Intended for healthcare professionals


Women's attitudes to false positive mammography results

BMJ 2000; 321 doi: (Published 02 December 2000) Cite this as: BMJ 2000;321:1409

A formerly clueless patient responds

  1. Carol Jean Godby (, senior research scientist
  1. OCLC-Online Computer Library Center, Columbus, OH 43201,USA
  2. Austin Automation Center (311), Department of Veterans' Affairs, Austin, TX 78772, USA
  3. Liverpool Health Authority, Liverpool L3 6AL
  4. Veterans Administration Outcomes Group, Veterans Administration Medical Center, White River Junction, VT 05009, USA
  5. Dartmouth Medical School, Lebanon, NH 03756, USA

    EDITOR—I am a patient who received a diagnosis of low grade ductal carcinoma in situ in 1997, on my 43rd birthday, after obtaining a routine screening mammogram showing a cluster of indeterminate microcalcifications. Although I consider myself informed about women's health, I was ambushed by this news. Like the patients in the study by Schwartz et al,1 I had never heard of ductal carcinoma in situ until it became a terrifying issue that put my life on hold.

    Surveying the literature written for patients makes it easy to understand why someone like me could have missed this. I ransacked it, starting with the copy of Our Bodies, Our Selves2 that I grabbed from my bookshelf on the day I came home to an ominous message on my answering machine from the radiology clinic. In the 30 pages about breast cancer, the only comment about suspicious mammograms was buried in a sidebar that had apparently been added in a recent revision and had no referring text. I learnt that most books and pamphlets written for patients assume that a woman's entry into the breast cancer culture starts with the discovery of a lump.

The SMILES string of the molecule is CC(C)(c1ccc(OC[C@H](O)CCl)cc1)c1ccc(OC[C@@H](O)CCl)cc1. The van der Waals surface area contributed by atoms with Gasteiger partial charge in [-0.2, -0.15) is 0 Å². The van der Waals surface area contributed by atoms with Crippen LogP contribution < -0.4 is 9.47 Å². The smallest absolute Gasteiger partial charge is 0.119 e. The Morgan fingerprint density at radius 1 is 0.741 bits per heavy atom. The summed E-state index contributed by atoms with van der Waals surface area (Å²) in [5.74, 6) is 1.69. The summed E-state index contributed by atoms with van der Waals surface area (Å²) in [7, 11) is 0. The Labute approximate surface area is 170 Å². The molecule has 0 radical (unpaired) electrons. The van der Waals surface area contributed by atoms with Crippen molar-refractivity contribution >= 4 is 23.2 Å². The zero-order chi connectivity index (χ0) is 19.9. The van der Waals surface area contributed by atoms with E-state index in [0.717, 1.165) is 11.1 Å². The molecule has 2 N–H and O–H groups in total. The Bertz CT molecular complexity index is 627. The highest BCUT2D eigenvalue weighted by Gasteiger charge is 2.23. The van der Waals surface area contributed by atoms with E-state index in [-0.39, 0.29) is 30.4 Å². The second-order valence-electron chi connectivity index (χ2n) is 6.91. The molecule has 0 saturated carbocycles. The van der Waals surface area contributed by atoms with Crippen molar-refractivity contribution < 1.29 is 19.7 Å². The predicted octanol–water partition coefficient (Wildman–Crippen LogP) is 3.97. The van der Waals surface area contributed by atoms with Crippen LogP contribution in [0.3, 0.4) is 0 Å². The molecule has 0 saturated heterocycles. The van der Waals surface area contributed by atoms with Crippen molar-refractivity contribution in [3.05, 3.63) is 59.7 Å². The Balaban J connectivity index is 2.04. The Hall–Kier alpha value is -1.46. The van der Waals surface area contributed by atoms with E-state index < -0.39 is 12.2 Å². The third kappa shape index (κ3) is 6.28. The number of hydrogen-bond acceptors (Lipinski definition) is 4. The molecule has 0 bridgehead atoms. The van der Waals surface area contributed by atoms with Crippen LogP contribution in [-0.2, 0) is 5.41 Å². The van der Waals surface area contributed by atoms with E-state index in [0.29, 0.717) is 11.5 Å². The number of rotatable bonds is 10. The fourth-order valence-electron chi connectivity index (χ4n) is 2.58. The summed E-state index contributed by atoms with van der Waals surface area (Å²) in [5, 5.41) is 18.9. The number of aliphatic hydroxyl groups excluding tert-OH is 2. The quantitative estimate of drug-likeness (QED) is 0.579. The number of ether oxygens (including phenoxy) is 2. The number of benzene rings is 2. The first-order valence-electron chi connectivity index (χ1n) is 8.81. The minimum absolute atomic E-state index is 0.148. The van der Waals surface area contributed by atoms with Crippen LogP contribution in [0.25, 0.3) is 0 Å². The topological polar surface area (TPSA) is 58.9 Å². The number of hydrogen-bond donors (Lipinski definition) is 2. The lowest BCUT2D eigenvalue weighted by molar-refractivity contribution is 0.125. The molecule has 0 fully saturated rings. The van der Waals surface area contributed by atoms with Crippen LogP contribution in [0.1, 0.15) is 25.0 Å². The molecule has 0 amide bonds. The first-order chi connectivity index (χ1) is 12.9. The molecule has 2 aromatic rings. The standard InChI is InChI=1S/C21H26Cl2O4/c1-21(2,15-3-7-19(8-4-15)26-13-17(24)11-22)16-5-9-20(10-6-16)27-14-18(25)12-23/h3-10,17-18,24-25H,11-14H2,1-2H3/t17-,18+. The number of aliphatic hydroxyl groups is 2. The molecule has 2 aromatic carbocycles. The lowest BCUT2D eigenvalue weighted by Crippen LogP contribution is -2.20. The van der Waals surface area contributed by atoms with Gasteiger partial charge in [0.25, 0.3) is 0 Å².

Many have long revision histories that predate the widespread use of mammography. Discussions of screen-detected disease are often meagre and carelessly patched in. On the day I received my diagnosis my surgeon dutifully educated me with a pamphlet entitled Breast Lumps.3 It covered the normal breast, benign and malignant lumps, the simple procedure of self examination of breasts, and what happens after the discovery of a lump. Of course, little of this applied to me. I had what was finally described in a small inset on page 11 as an area of abnormality on a mammogram. The rest of the pamphlet contained a list of …

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